Ethel Louise Atwell

Forty-seven-year-old Ethel Atwell pulled into the parking lot at the Staten Island Development Center (previously the Willowbrook State School) around 6:00 a.m. on October 24, 1978. She was expected for her shift as a therapist’s assistant.

Two women inside the building heard screaming across from Building #47 and contacted the security department. Wendy Zatwarnicki in Building #48 reported that she heard a woman yelling, “Don’t beat me, don’t beat me.

A different version claims witnesses overheard a male saying, “Come on, come on” and a woman replied, “No, you’ll beat me!”

Nearly thirty-eight years later no one knows for sure what happened to Ethel.

According to an Intradepartmental Correspondence dated October 30, 1978 Sgt. Carlsen found one earring, one black shoe, Ethel’s tan purse, three coat buttons, and half of Ethel’s set of dentures on the ground beside her locked car. The car keys were later located in a wooded area approximately seventy-five feet from the vehicle.

Police and civilian volunteers launched an exhaustive search of the grounds by foot, in the air, and on horses but aside from Ethel’s personal effects and vehicle there were no other significant clues.

A pair of underwear recovered couldn’t be identified positively as Ms. Atwell’s.

On October 31 Ethel’s four sons sent a letter to detectives at the Nutley Police Department in New Jersey requesting further assistance finding their mother, as the New York investigation was at a standstill. (In 1978 Ethel lived in Newark, New Jersey and commuted to New York.)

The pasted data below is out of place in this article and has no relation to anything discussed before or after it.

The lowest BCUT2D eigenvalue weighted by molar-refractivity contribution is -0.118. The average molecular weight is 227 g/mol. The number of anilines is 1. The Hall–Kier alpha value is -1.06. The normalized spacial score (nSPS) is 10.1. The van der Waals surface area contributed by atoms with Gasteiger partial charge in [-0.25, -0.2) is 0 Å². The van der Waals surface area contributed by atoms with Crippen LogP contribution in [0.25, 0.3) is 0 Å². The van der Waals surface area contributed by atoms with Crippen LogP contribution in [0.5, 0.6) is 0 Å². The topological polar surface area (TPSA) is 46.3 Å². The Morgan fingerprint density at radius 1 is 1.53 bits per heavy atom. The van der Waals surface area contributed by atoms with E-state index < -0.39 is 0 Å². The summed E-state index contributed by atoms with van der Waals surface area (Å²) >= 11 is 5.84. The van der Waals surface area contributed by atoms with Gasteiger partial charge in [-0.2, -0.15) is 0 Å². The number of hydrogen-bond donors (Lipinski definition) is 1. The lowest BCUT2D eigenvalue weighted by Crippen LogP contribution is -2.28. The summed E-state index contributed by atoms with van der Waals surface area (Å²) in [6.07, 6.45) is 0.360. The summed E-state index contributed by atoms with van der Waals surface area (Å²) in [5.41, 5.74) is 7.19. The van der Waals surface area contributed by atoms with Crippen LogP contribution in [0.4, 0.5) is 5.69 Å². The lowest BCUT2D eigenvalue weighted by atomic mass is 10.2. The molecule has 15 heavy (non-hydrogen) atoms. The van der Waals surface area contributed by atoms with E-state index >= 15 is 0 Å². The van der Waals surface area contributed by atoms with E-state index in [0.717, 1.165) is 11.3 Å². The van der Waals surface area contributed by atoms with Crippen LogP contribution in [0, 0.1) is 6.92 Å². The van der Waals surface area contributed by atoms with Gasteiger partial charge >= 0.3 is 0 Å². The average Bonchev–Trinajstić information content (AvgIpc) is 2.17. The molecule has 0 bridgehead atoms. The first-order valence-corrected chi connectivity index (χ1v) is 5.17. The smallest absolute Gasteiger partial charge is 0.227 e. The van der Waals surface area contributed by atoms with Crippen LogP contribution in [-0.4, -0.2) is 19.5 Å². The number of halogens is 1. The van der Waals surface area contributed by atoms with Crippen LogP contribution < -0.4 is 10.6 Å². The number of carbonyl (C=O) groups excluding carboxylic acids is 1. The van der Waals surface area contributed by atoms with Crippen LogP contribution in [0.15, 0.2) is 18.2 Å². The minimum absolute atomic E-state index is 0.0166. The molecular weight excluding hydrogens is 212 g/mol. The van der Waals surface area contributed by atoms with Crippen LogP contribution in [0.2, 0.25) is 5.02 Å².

Thoughts, Speculation, Etc.
Most accounts of Ethel’s disappearance mention a possible link to convicted Staten Island kidnapper, sex offender, and rumored murderer Andre Rand but there is no evidence that the two crossed paths in October 1978. You might recognize Andre Rand’s name as a central figure in the 2009 documentary Cropsey.

Many people suspect that Rand was also involved in the murder of another Staten Island Developmental Center employee, Shin Lee.

The accuracy of a sketch on Ethel’s NamUs profile resembling Rand is questionable. The women who overheard the screams in the parking lot told police that they “could not see much of anything” because it was dark and the street lights were off.

sketch
1978; Source: New York State Missing Persons
rand
1978; Source: New York State Missing Persons

 

Rand was an orderly at Willowbrook from 1966 to 1968 and lived in makeshift camps on the grounds of the school after its closure. When he was arrested for Jennifer Schweiger‘s kidnapping and murder in 1988 his camp was in close proximity to the little girl’s  body. The jury was deadlocked on the murder charge but he was found guilty for her kidnapping.

Many years later while serving time for Schweiger’s abduction he was also convicted for Holly Hughes‘ abduction and additional time added to his sentence. Rand will be eligible for parole in 2037.

The film Cropsey suggests that Rand is also connected to the disappearances of other Staten Island children (and one man in his early 20s) from the 1970s and 1980s, most of whom had disabilities.

Ethel was older than the other alleged victims and to my knowledge had no serious impairments. These differences could be significant but it’s not unheard of for criminals to modify or deviate from their “normal” activities.

Did Ethel meet her fate at the hands of “The Staten Island Boogeyman” or was she the unfortunate victim of a crime of opportunity?

Sources & Additional Reading:
The Charley Project
The Doe Network
Murderpedia
NamUs
Rigorous Institution

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